Pope Francis is renown for being a mover and shaker – in the last 3 years of being the leader of the Catholic Church, the Pope has made radical changes and statements that have transformed the view of the centuries-old religion. But now, he could be about the launch his biggest amendment to the traditional history of the Church: he wants women to be able to join the clergy.
Since the formation of the Catholic Church, women have never been allowed to be Popes, much less bishops or even priests, and even Pope Francis himself has denied it was a good idea in the past.
TIME reports on two occasions when Pope Francis had been asked about possibly admitting women to the ranks of the clergy, he has given a firm no.
At the same time, he has said that he wants to see a “greater role” for women in Catholicism, including participation in the “important decisions . . . where the authority of the Church is exercised.” He has also said that he wants a “deeper theology” about the place of women in the faith, one that will emphasise the critically important contributions they make.
It seems he is keeping true to his word about the place of women in the Church – today the National Catholic Reporter has reported Pope Francis has announced he will create a commission to study the possibility of allowing women to serve as deacons in the Catholic church.
This historic openness to the possibility of ending an all-male clergy is sure to have staunch Catholic up in arms however the Pope does not want to make a huge deal out of it.
The pope responded that he had spoken about the matter once some years ago with a “good, wise professor”.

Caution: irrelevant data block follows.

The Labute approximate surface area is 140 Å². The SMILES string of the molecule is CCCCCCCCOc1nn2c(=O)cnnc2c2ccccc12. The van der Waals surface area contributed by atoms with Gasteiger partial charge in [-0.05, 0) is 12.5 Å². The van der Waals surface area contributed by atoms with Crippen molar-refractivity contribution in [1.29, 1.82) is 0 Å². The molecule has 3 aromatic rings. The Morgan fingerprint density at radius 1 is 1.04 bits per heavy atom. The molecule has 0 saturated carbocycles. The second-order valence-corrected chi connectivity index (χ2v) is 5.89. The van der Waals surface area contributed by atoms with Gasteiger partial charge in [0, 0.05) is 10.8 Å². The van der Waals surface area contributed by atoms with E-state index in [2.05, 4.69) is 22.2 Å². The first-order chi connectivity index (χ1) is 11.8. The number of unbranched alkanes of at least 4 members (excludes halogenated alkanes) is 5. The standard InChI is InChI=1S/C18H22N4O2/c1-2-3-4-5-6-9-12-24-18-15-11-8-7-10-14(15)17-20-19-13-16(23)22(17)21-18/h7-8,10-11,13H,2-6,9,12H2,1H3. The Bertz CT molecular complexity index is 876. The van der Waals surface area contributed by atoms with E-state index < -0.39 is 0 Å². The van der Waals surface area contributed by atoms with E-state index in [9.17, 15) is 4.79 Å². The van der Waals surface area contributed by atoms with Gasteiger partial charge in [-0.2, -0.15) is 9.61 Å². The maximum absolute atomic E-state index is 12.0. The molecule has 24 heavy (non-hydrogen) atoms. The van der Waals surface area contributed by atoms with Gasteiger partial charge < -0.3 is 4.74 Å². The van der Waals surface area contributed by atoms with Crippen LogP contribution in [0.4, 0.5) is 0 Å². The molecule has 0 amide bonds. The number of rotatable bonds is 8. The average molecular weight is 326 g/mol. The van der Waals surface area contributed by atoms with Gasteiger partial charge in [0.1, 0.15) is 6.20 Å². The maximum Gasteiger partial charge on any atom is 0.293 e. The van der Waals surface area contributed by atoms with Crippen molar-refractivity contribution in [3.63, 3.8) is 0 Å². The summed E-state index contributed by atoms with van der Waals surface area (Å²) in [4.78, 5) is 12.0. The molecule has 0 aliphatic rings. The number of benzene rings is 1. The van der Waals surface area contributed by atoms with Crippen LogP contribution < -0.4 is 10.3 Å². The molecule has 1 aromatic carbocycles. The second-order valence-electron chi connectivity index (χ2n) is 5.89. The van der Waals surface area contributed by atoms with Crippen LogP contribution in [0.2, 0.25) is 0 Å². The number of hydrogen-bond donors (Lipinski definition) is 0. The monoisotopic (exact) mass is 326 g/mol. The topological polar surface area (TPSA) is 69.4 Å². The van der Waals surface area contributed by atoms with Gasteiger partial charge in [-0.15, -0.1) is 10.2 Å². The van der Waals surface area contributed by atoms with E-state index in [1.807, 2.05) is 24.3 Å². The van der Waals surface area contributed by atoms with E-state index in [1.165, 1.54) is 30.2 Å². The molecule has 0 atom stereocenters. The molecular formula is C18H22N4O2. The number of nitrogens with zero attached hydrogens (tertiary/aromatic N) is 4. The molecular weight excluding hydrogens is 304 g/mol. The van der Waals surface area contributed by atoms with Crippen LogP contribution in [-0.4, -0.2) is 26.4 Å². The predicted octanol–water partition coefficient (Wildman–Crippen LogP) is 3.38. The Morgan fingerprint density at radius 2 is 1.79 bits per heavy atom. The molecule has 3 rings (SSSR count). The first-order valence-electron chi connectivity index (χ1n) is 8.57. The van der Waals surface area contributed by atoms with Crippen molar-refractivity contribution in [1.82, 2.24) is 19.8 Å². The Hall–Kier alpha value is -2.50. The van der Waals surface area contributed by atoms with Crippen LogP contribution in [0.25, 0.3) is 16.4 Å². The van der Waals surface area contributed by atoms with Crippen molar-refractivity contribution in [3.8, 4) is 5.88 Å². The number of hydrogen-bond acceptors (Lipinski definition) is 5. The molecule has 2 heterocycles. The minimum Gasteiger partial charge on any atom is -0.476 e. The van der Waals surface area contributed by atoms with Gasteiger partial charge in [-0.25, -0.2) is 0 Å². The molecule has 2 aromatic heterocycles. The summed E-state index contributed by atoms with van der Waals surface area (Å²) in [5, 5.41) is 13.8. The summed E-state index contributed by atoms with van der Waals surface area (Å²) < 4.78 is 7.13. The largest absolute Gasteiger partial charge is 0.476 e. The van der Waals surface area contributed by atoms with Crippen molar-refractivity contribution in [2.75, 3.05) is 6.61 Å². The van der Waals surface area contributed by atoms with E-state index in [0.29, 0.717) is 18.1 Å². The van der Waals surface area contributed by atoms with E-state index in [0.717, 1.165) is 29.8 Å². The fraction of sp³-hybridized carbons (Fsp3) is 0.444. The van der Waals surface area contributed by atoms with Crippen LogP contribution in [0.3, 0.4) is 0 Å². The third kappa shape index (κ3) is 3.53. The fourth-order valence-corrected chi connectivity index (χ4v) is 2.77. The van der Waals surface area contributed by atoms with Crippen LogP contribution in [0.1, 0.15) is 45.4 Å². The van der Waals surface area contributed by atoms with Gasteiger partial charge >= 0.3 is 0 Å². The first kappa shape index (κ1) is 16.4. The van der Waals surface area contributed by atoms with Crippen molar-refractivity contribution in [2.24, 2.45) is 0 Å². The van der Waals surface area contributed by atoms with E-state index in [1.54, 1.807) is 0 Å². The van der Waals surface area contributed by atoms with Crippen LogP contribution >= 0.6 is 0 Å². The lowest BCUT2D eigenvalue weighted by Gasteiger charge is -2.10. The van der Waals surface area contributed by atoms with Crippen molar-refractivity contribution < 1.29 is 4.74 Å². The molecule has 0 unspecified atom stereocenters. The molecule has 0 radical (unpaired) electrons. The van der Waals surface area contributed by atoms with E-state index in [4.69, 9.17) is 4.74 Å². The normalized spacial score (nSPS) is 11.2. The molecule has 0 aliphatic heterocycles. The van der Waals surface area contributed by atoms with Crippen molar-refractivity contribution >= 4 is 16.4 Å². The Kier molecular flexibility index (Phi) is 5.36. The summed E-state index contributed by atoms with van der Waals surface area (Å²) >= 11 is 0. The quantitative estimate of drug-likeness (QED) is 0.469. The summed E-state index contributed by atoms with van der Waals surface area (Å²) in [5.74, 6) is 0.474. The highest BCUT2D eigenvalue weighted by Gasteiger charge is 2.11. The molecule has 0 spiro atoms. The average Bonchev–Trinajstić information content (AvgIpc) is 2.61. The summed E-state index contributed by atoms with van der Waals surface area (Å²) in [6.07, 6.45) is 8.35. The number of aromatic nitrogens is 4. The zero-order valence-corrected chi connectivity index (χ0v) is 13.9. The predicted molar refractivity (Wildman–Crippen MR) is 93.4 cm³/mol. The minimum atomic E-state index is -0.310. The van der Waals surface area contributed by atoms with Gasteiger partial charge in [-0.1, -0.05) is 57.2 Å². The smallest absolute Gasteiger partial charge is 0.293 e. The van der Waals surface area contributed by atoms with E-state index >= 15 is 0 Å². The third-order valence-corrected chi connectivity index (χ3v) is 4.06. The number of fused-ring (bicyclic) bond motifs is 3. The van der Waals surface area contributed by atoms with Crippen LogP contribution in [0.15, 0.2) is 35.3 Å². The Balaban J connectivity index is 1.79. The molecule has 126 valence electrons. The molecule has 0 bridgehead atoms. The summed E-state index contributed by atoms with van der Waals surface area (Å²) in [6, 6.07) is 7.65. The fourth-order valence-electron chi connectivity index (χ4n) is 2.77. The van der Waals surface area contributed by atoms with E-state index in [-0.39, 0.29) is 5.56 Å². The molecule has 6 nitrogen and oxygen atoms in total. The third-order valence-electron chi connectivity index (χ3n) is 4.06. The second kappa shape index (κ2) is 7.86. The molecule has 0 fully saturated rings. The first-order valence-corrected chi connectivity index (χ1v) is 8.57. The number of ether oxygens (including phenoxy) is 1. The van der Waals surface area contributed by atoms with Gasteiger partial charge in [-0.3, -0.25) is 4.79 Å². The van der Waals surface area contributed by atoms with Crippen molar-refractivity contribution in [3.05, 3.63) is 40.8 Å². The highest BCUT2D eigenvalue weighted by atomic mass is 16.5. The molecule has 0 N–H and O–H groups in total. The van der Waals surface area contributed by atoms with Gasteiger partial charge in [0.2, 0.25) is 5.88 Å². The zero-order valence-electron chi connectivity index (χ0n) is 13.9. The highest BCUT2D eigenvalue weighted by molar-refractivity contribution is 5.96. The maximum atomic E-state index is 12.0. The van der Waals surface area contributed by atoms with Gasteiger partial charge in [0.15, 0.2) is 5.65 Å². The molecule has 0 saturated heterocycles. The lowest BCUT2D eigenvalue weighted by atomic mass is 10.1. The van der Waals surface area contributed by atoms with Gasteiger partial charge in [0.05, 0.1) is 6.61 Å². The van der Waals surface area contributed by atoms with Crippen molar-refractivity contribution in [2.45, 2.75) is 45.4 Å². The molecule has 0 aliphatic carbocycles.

“Constituting an official commission that might study the question?” the pontiff asked aloud. “I believe yes. It would do good for the church to clarify this point. I am in agreement. I will speak to do something like this.”
“I accept,” the pope said later. “It seems useful to me to have a commission that would clarify this well.”
In the past, Pope John Paul II claimed in his 1994 apostolic letter Ordinatio Sacerdotalis that “the Church has no authority whatsoever” to ordain woman as priests, despite evidence from the early centuries of the Church that suggest women were once able to be deacons.
Francis said yesterday that the professor he spoke with years ago had told him that female deacons had once helped the early church particularly in baptising women.
The women religious asked the pope four questions, including why the Pope uses the term “feminine genius” to describe women’s role in the church, even though “women are excluded from the decision-making processes of the church” and from giving the homily at the Mass.
Francis admitted women’s roles in the church had been “very weak,” and said “We must go forward.”
“Because [a] woman looks at life with true eyes,” said Francis. “We men cannot look at it so. The way of seeing problems, of seeing whatever thing is totally … different than men. They have to be complementary. In consultations, it is very important that women be there.”